Enzyme Inhibitors: Break down and disrupt or inactivate the structure of proteins and enzymes leading to a loss of function.

Foliar: Pesticide applications to the leaves of plants.

Fungi(fungus): A multicellular lower plant lacking chlorophyll, such as a mold, mildew, or plant rust.

Fungicides: Inhibit fungal growth by interfering with cellular development. Many work by damaging cell membranes, stopping or halting critical enzymes or proteins, or interrupting various metabolic processes such as respiration.

Growth regulators: Commonly referred to as synthetic auxins are chemicals that mimic natural plant hormones and interrupt plant cell growth in newly forming stems and leaves. They affect protein production and normal cell division, leading to malformed growth. They also kill plants by causing the cells in the tissues that carry water and nutrients to divide and grow without stopping. Often called “growing itself to death,” which is seen by one side of the stem being longer than the other.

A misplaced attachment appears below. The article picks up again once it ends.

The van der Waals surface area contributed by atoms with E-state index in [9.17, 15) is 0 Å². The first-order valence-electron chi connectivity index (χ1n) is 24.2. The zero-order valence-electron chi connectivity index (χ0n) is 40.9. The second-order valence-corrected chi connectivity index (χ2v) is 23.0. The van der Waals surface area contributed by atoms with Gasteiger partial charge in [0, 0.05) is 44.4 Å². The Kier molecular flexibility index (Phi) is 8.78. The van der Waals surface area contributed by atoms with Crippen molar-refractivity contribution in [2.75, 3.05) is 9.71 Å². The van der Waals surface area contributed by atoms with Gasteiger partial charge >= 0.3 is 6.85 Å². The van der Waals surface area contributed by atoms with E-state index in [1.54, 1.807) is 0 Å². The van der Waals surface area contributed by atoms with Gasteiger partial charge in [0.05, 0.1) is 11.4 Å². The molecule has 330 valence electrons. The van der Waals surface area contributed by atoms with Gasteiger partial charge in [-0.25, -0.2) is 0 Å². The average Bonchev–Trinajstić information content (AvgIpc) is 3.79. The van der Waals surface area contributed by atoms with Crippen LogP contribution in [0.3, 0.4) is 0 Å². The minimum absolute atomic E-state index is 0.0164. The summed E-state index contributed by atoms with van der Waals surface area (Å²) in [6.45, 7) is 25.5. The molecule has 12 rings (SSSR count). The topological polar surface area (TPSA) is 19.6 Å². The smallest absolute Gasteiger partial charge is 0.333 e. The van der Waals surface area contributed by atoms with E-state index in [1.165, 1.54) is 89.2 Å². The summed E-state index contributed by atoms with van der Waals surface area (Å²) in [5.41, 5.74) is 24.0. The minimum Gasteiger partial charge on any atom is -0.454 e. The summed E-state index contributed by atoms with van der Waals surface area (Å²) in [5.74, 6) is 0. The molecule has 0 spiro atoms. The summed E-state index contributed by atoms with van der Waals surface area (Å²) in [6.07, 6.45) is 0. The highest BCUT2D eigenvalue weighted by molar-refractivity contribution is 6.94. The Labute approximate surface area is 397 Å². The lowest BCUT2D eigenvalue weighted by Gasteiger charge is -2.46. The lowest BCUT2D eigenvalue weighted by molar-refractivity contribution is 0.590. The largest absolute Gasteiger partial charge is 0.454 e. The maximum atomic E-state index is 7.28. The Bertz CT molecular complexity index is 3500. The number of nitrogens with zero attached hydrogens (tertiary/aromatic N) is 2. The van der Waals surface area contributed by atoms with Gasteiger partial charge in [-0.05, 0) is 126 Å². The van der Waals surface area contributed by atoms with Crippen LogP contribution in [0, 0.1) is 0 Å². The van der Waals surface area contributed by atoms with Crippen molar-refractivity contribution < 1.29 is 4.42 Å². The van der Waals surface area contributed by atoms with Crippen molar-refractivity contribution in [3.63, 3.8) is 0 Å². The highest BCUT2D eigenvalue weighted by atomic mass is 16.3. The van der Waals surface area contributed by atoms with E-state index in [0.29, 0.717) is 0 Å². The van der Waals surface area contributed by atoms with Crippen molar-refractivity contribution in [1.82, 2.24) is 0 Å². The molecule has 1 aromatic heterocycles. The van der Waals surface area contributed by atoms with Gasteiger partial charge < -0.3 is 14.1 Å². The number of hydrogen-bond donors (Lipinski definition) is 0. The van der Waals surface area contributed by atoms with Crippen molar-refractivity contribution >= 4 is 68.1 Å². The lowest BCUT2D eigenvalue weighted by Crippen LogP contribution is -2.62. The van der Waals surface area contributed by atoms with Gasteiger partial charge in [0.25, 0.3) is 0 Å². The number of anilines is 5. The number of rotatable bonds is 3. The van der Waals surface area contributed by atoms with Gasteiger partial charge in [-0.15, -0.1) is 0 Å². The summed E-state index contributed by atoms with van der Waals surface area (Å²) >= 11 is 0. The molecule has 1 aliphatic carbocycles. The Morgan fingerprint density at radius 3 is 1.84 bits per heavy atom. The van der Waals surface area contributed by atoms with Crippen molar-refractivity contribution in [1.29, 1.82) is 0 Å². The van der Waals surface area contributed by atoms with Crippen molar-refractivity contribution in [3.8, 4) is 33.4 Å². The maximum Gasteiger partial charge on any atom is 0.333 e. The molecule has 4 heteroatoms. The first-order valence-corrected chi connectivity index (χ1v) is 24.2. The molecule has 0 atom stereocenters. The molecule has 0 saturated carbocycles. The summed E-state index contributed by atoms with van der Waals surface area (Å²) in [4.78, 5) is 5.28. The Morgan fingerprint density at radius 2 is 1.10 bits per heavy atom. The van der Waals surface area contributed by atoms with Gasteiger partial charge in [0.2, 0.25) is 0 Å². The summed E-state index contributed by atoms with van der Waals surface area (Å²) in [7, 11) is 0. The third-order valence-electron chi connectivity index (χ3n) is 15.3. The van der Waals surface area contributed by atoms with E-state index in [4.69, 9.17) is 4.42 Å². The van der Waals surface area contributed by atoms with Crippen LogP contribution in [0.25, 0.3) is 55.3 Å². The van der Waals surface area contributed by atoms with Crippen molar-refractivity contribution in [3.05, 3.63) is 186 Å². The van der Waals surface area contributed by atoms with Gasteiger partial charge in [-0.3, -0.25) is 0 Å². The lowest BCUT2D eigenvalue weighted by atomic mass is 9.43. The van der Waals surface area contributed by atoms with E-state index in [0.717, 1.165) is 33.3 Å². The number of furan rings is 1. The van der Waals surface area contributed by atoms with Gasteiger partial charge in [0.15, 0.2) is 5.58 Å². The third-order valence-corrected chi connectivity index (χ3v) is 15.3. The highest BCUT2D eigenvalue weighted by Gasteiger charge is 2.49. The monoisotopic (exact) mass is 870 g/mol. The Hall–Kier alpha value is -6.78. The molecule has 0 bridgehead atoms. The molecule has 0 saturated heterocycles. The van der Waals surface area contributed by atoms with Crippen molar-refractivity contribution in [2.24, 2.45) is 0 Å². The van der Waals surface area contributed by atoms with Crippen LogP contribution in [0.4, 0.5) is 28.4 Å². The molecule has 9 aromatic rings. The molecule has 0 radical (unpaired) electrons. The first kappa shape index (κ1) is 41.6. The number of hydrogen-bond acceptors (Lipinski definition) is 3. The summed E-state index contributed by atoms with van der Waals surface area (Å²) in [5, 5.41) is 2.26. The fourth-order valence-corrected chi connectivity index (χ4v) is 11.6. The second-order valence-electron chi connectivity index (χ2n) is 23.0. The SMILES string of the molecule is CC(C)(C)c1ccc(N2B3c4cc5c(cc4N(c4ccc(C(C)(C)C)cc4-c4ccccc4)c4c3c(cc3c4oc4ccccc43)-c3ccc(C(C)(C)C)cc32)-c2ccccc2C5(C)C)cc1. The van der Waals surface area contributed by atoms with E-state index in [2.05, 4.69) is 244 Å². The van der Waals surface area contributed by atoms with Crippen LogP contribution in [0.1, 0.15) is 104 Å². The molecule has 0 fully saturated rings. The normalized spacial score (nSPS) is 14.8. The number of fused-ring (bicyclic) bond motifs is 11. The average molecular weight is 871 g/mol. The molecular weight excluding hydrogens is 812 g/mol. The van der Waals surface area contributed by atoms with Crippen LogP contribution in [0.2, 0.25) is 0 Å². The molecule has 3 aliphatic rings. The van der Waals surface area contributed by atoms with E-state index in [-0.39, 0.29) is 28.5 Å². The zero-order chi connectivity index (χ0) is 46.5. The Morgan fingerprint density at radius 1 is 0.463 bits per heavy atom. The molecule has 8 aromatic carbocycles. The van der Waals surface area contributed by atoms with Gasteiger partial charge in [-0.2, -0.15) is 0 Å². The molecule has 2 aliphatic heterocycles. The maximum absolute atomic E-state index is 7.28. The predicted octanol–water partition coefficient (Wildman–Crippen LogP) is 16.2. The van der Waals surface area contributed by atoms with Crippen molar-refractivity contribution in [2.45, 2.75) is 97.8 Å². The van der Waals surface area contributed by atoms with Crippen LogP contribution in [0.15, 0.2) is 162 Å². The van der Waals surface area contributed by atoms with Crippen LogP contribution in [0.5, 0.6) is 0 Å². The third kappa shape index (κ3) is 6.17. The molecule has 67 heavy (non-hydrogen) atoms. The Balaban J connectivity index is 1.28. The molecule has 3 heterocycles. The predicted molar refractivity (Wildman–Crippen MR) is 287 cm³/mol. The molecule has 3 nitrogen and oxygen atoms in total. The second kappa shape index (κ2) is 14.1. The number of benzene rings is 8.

Herbicide: A pesticide used to control weeds.

Host: A plant or animal on or in which a pest lives and feeds.

Inhibitors: Stop cells from dividing at the nuclear level preventing RNA or DNA from constructing.

Inhibitors of Bacterial Protein Synthesis: Include several types of antibacterial agents. These target bacterial protein synthesis by binding to various ribosomes. This results in the disruption of bacteria’s normal cellular metabolism and consequently leads to the death of the organism or the stopping of its growth.

Inhibitors of Bacterial Wall Synthesis: Are drugs that target cell walls selectively killing or inhibiting bacterial organisms.

Inhibitors of DNA Synthesis: Don’t allow DNA to synthesize. Work by binding to components involved in the process of DNA or RNA synthesis and cause interference of the normal cellular processes and ultimately compromise bacterial multiplication and survival.